However, Stage 4 sleep begins the processes of muscle repairment and memory restoration. According to Harvard Medical School, there are two primary types of memory: declarative memory and procedural memory. Declarative memory is the “what” we know and have learned — essentially, all of the facts surrounding new information. Procedural memory is the “how” or “why” of any information we have gathered throughout the waking day, and helps us to remember specific functions and actions. However, without proper sleep, our brain cannot process these types of memories — called “consolidation” of memory — and, therefore, we have trouble recalling it when we are awake.

Stage 4 sleep helps to preserve our declarative memory. So, when we enter into a 60 minute nap, we have a better chance of consolidating and processes these declarative memories. In addition, the 60 minute nap is also imperative for muscle restoration and growth, which is very important if keep up with a consistent fitness regimen.

Again, just make sure you do not have to deal with anyone important after your 60 minute nap. And make sure to use some mouthwash before speaking.

The 60 minute nap is most effective and should be utilized when you feel yourself nodding off throughout the day, or are having a hard time paying attention.

90+ Minute Nap

The 90 minute nap is perhaps the most beneficial nap for your productivity and overall work output, but it is also the most time consuming. Therefore, it is normally the least likely to be utilized during the working day. However, the 90 minute nap is the most beneficial because this is the only time that our bodies enter into a full REM Cycle sleep.

During stages 3 and 4 of our sleep cycle, the brain tends to slow down its activity so that it can prepare for slumber. However, during REM sleep our brain kicks back into hard drive as it begins to process our procedural memories. Without entering into proper REM sleep, our brains will never be able to keep up with the amount of information it needs to process, and memory retention suffers. This is why, if you only get six hours of sleep one night when you are used to getting seven or eight, you have a tough time remembering something that had happened yesterday or two days beforehand. And, consequently, why you are having such a tough time remembering things today.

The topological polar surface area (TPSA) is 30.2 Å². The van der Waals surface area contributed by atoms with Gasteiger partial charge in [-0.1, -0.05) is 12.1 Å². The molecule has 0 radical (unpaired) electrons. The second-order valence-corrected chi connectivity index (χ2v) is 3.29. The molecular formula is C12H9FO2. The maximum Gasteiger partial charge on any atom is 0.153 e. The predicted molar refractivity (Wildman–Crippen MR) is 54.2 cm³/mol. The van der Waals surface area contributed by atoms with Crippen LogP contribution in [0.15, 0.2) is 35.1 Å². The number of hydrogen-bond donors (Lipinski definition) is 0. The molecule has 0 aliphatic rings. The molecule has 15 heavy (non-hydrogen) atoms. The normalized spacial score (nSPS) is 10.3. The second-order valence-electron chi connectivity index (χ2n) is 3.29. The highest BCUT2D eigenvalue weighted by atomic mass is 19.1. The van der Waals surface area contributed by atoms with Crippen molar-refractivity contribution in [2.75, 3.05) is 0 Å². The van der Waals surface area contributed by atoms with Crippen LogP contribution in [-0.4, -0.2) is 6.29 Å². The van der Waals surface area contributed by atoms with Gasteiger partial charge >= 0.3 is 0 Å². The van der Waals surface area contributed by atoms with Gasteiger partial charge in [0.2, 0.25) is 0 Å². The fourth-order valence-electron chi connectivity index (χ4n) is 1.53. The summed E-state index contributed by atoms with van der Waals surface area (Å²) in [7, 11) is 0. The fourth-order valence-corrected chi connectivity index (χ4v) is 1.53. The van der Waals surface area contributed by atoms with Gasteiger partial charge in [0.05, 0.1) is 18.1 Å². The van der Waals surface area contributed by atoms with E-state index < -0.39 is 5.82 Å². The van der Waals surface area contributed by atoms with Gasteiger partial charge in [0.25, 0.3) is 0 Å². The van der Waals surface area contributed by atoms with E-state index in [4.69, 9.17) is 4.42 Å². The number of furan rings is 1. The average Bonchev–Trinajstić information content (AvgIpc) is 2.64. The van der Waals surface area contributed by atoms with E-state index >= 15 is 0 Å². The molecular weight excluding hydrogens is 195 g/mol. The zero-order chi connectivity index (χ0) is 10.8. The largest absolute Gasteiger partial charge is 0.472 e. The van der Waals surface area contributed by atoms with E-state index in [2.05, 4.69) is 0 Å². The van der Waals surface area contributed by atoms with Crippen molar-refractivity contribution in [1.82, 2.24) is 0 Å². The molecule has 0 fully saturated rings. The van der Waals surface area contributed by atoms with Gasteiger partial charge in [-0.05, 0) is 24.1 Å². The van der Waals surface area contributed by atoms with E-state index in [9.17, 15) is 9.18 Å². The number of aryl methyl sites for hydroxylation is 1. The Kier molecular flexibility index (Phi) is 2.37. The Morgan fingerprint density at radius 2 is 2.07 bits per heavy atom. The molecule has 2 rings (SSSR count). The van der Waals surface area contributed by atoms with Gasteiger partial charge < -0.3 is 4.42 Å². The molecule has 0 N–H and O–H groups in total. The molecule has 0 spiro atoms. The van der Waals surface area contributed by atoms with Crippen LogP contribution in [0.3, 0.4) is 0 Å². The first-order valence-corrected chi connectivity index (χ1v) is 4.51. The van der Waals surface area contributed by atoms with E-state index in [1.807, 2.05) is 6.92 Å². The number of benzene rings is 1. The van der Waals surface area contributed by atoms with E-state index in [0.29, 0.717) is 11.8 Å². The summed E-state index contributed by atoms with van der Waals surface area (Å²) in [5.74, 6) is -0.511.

Though each person is slightly different, someone will generally fall into a REM cycle after ninety minutes of rest. Each REM cycle can last up to an hour, and we normally have about five to six per night. During this last sleeping stage we also dream, which causes the eyes to move rapidly beneath our eyelids — hence, Rapid Eye Movement sleep — as well as for our heart rate and blood pressure to increase and our breathing to become more shallow.

If you are considerably tired throughout the day, or are having a rather difficult time remembering whatever your boss said in that meeting the day before, take a 90 minute nap — or longer, if you can spare the time. Entering into a REM sleeping stage is the most beneficial to our long term success because it helps us to restore our memory banks so that we can process new thoughts and ideas. REM sleep also helps to boost creativity, memory retention and learning, and doesn’t leave us feeling groggy and hungover when we wake up.

The 90 minute nap is most effective for those who are having trouble remembering new information or recollecting old information, as well as falling asleep during the middle of an otherwise normal day.

Start Napping without Guilt!

I used to think of napping as a waste of time. After educating myself on the health effects of power napping, these days, I make it a point to nap for around 30 minutes after lunch daily, and meditating for 8 minutes just before bed to further de-stress and quiet the mind. The result has been nothing short of amazing. The 30 minutes I trade in to nap has resulted in a much more alert and energetic self afterwards; I get a lot more work done as a result, instead of feeling sluggish and like a zombie towards the tail end of my day.

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Jon Muller

Jon Muller